FBI: Microphones, cameras in smart toys pose privacy risk for children

Local News

PROVIDENCE, R.I. (WPRI) — “My Friend Cayla” is an interactive, Bluetooth-connected doll. Consumer advocates claim the doll is a security risk to children who play with her.

“Toys like this can be hacked because of the Bluetooth connectivity,” explained Diane Santurri, an associate professor in the College of Engineering and Design at Johnson & Wales University.

Santurri said Bluetooth-connected toys could pose privacy concerns.

“If there’s a microphone attached to that device, that info is going to be something that could be heard by others,” Santurri said. “If it’s in a database in the cloud, and the cloud is not secure for whatever reason, that info can be shared and passed around to third parties.”

Santurri said cameras in devices may pose similar risks.

The FBI issued a warning about internet-connected toys in July, alerting parents that data may be collected through the toys. The warning said if the data is exposed, it could lead to child identity fraud and exploitation risks.

“Smart toys and entertainment devices for children are increasingly incorporating technologies that learn and tailor their behaviors based on user interactions,” the warning said. “These features could put the privacy and safety of children at risk due to the large amount of personal information that may be unwittingly disclosed.”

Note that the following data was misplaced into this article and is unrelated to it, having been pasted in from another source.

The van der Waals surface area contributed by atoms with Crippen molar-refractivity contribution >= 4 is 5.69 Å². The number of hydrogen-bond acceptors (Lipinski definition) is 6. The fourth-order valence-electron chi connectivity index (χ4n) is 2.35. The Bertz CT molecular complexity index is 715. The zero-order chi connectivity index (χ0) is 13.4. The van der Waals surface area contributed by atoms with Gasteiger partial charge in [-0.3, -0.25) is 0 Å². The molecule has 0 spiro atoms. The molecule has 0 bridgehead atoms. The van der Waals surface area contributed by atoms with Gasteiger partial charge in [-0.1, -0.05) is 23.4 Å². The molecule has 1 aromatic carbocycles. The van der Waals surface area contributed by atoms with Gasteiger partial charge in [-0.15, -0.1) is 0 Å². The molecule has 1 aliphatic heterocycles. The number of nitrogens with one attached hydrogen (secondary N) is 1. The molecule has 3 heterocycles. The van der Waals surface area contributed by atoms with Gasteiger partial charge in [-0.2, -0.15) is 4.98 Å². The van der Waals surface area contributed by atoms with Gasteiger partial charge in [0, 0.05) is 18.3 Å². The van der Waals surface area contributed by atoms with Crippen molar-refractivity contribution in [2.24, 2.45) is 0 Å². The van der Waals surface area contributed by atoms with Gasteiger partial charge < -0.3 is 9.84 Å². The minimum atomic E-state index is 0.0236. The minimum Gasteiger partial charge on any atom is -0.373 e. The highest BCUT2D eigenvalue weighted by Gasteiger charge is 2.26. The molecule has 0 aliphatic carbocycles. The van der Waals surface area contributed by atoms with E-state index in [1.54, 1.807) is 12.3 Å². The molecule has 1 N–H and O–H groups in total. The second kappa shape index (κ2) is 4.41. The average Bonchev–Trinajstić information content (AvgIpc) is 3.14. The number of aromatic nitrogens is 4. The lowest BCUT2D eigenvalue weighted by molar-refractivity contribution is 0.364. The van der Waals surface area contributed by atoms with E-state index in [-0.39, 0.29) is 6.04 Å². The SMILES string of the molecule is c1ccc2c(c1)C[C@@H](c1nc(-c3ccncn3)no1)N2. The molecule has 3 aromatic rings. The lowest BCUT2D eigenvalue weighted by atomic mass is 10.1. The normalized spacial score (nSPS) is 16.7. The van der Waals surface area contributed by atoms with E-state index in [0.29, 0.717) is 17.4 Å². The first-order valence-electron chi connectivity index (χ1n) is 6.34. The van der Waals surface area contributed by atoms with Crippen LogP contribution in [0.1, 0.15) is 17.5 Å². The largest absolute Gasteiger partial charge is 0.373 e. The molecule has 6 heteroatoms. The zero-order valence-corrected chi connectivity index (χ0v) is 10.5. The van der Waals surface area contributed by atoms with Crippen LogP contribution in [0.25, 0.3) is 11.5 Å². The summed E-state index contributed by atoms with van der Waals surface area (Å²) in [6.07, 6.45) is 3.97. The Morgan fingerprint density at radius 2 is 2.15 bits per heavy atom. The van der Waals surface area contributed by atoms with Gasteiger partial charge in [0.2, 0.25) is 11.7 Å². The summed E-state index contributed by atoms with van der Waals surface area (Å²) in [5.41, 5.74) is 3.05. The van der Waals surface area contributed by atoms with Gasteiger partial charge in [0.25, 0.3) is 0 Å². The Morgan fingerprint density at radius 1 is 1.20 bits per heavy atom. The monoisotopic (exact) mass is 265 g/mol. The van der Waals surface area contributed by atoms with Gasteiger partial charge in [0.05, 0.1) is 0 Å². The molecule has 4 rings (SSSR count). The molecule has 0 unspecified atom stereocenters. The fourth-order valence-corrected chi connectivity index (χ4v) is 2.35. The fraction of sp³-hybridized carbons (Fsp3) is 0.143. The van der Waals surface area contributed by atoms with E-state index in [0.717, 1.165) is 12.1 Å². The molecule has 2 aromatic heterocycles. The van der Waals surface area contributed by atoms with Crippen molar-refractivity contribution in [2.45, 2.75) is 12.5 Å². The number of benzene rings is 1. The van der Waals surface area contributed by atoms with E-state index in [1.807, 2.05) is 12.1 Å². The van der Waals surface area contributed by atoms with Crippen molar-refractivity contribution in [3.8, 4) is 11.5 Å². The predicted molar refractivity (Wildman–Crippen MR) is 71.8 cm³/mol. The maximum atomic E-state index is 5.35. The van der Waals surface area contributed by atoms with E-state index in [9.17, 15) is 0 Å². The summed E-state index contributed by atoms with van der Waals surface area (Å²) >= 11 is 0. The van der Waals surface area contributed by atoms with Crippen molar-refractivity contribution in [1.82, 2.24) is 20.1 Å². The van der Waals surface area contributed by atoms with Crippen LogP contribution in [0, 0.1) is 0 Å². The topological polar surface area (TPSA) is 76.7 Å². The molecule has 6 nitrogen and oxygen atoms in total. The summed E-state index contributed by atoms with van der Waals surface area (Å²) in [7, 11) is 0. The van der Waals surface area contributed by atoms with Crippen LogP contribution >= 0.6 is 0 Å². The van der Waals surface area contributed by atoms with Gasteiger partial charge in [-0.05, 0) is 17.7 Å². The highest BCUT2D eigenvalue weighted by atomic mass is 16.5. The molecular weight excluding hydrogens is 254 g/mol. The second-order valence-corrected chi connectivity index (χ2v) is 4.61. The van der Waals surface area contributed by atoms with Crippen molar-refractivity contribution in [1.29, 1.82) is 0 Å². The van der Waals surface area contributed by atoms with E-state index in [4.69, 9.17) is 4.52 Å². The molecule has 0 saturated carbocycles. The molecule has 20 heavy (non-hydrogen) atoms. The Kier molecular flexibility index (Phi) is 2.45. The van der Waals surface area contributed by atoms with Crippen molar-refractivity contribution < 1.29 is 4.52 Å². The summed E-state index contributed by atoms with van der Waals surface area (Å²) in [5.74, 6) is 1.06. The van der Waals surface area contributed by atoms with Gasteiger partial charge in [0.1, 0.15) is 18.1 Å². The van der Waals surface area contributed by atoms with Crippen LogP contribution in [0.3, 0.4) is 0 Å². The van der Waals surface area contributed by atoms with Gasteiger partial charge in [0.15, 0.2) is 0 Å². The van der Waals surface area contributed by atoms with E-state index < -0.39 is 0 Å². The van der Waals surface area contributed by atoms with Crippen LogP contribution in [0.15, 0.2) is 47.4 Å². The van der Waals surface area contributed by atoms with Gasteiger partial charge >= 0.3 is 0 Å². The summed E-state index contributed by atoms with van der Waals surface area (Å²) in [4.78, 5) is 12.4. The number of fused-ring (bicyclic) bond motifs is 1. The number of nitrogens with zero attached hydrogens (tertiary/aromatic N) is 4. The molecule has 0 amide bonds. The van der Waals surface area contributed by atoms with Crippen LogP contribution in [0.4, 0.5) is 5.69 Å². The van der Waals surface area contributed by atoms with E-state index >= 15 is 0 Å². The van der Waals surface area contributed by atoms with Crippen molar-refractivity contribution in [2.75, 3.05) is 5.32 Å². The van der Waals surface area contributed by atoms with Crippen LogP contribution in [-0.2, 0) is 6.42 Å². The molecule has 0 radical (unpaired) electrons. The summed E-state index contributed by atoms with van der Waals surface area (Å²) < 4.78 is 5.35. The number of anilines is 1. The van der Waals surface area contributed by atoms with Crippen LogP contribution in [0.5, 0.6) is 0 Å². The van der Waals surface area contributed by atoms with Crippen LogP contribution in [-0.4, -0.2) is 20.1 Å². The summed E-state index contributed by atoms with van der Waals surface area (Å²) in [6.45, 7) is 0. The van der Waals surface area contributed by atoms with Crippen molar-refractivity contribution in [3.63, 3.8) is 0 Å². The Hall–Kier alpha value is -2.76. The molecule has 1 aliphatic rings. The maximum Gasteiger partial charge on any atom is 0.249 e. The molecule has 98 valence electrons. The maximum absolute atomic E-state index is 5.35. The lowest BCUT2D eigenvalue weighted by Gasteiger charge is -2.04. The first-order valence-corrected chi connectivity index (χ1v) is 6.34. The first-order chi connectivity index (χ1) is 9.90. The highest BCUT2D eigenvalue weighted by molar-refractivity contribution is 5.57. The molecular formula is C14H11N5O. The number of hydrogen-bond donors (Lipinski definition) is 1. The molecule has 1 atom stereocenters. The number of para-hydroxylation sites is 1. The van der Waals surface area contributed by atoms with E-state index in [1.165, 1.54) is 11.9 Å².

Before consumers purchase internet-connected toys, the FBI has several recommendations:

  • Search online to see if any issues have been identified by consumer advocates
  • Read the toy company’s user agreement disclosures and privacy practice
  • Find out where any personal data would be sent and stored

“You need to do your research to figure out if the company is actually protecting your child’s privacy,” Santurri said.

Consumers should ensure a their WiFi networks are secure, with strong passwords.

“You want to make sure your child is using WiFi, that is not a public WiFi,” Santurri cautioned. “To protect your child, what you should do is shut their device off, maybe not leave it in their room.”

If there are firmware updates available for toys or devices, consumers should install those as soon as possible.

Susan Campbell (scampbell@wpri.com) is the Call 12 for Action and Target 12 consumer investigator for WPRI 12 and Fox Providence. Follow her on Twitter and on Facebook.

Copyright 2019 Nexstar Broadcasting, Inc. All rights reserved. This material may not be published, broadcast, rewritten, or redistributed.


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